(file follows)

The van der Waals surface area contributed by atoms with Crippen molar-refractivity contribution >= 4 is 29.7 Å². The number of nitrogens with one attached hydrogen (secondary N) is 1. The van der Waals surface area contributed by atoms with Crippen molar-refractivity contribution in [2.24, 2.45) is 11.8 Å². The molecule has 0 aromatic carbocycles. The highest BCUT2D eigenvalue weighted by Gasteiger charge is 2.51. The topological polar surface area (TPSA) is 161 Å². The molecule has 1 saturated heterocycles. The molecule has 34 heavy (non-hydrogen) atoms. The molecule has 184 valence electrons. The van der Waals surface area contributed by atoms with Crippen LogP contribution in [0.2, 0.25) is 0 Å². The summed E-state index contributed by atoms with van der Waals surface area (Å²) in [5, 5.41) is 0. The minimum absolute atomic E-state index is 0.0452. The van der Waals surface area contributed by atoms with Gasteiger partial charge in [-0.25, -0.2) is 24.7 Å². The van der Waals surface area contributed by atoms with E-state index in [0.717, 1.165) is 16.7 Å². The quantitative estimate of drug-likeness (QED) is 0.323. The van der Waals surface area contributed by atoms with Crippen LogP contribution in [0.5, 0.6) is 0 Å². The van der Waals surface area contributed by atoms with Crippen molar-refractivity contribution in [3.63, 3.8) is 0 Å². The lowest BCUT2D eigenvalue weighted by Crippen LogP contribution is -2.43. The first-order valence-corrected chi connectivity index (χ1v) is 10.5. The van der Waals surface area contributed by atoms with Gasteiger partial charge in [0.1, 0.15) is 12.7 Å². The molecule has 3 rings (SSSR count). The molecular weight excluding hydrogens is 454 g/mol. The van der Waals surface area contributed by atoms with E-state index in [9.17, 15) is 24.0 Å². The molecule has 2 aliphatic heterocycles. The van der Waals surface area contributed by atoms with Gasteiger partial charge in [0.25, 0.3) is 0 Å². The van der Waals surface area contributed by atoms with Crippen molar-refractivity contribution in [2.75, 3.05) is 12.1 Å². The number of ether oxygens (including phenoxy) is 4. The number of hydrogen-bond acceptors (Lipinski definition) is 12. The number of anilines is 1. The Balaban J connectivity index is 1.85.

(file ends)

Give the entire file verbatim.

The van der Waals surface area contributed by atoms with Crippen molar-refractivity contribution >= 4 is 29.7 Å². The number of nitrogens with one attached hydrogen (secondary N) is 1. The van der Waals surface area contributed by atoms with Crippen molar-refractivity contribution in [2.24, 2.45) is 11.8 Å². The molecule has 0 aromatic carbocycles. The highest BCUT2D eigenvalue weighted by Gasteiger charge is 2.51. The topological polar surface area (TPSA) is 161 Å². The molecule has 1 saturated heterocycles. The molecule has 34 heavy (non-hydrogen) atoms. The molecule has 184 valence electrons. The van der Waals surface area contributed by atoms with Crippen LogP contribution in [0.2, 0.25) is 0 Å². The summed E-state index contributed by atoms with van der Waals surface area (Å²) in [5, 5.41) is 0. The minimum absolute atomic E-state index is 0.0452. The van der Waals surface area contributed by atoms with Gasteiger partial charge in [-0.25, -0.2) is 24.7 Å². The van der Waals surface area contributed by atoms with E-state index in [0.717, 1.165) is 16.7 Å². The quantitative estimate of drug-likeness (QED) is 0.323. The van der Waals surface area contributed by atoms with Crippen LogP contribution in [0.5, 0.6) is 0 Å². The van der Waals surface area contributed by atoms with Crippen molar-refractivity contribution in [3.63, 3.8) is 0 Å². The lowest BCUT2D eigenvalue weighted by Crippen LogP contribution is -2.43. The first-order valence-corrected chi connectivity index (χ1v) is 10.5. The van der Waals surface area contributed by atoms with Gasteiger partial charge in [0.1, 0.15) is 12.7 Å². The molecule has 3 rings (SSSR count). The molecular weight excluding hydrogens is 454 g/mol. The van der Waals surface area contributed by atoms with E-state index in [9.17, 15) is 24.0 Å². The molecule has 2 aliphatic heterocycles. The van der Waals surface area contributed by atoms with Gasteiger partial charge in [0.25, 0.3) is 0 Å². The van der Waals surface area contributed by atoms with Crippen molar-refractivity contribution in [2.75, 3.05) is 12.1 Å². The number of ether oxygens (including phenoxy) is 4. The number of hydrogen-bond acceptors (Lipinski definition) is 12. The number of anilines is 1. The Balaban J connectivity index is 1.85.